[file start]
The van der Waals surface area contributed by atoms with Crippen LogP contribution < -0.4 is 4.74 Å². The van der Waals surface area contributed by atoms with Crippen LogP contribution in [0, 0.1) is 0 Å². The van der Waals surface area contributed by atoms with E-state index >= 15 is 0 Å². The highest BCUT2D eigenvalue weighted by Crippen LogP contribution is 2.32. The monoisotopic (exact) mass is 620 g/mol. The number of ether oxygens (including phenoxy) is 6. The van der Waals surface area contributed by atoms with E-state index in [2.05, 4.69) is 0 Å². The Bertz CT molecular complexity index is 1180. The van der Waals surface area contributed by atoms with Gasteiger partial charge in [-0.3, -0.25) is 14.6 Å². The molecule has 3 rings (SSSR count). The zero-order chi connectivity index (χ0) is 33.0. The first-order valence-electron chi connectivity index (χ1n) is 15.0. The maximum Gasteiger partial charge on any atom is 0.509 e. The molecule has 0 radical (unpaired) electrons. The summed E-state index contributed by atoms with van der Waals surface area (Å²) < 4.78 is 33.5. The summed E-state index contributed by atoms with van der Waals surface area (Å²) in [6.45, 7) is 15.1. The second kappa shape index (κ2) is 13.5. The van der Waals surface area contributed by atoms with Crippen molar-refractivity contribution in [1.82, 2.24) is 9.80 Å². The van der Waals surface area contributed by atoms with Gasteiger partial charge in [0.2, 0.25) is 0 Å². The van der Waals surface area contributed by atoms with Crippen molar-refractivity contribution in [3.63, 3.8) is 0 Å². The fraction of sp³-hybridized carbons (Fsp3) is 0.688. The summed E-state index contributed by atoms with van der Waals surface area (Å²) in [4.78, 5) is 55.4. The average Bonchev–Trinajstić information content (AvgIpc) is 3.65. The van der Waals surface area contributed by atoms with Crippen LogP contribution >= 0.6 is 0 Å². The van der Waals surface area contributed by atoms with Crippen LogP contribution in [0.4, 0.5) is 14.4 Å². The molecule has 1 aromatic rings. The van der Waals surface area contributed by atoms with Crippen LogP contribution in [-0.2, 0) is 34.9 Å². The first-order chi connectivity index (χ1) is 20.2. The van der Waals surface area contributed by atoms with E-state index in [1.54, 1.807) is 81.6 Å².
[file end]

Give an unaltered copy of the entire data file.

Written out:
The van der Waals surface area contributed by atoms with Crippen LogP contribution < -0.4 is 4.74 Å². The van der Waals surface area contributed by atoms with Crippen LogP contribution in [0, 0.1) is 0 Å². The van der Waals surface area contributed by atoms with E-state index >= 15 is 0 Å². The highest BCUT2D eigenvalue weighted by Crippen LogP contribution is 2.32. The monoisotopic (exact) mass is 620 g/mol. The number of ether oxygens (including phenoxy) is 6. The van der Waals surface area contributed by atoms with E-state index in [2.05, 4.69) is 0 Å². The Bertz CT molecular complexity index is 1180. The van der Waals surface area contributed by atoms with Gasteiger partial charge in [-0.3, -0.25) is 14.6 Å². The molecule has 3 rings (SSSR count). The zero-order chi connectivity index (χ0) is 33.0. The first-order valence-electron chi connectivity index (χ1n) is 15.0. The maximum Gasteiger partial charge on any atom is 0.509 e. The molecule has 0 radical (unpaired) electrons. The summed E-state index contributed by atoms with van der Waals surface area (Å²) < 4.78 is 33.5. The summed E-state index contributed by atoms with van der Waals surface area (Å²) in [6.45, 7) is 15.1. The second kappa shape index (κ2) is 13.5. The van der Waals surface area contributed by atoms with Crippen molar-refractivity contribution in [1.82, 2.24) is 9.80 Å². The van der Waals surface area contributed by atoms with Gasteiger partial charge in [0.2, 0.25) is 0 Å². The van der Waals surface area contributed by atoms with Crippen molar-refractivity contribution in [3.63, 3.8) is 0 Å². The fraction of sp³-hybridized carbons (Fsp3) is 0.688. The summed E-state index contributed by atoms with van der Waals surface area (Å²) in [4.78, 5) is 55.4. The average Bonchev–Trinajstić information content (AvgIpc) is 3.65. The van der Waals surface area contributed by atoms with Crippen LogP contribution >= 0.6 is 0 Å². The van der Waals surface area contributed by atoms with Crippen LogP contribution in [0.4, 0.5) is 14.4 Å². The molecule has 1 aromatic rings. The van der Waals surface area contributed by atoms with Crippen LogP contribution in [-0.2, 0) is 34.9 Å². The first-order chi connectivity index (χ1) is 20.2. The van der Waals surface area contributed by atoms with E-state index in [1.54, 1.807) is 81.6 Å².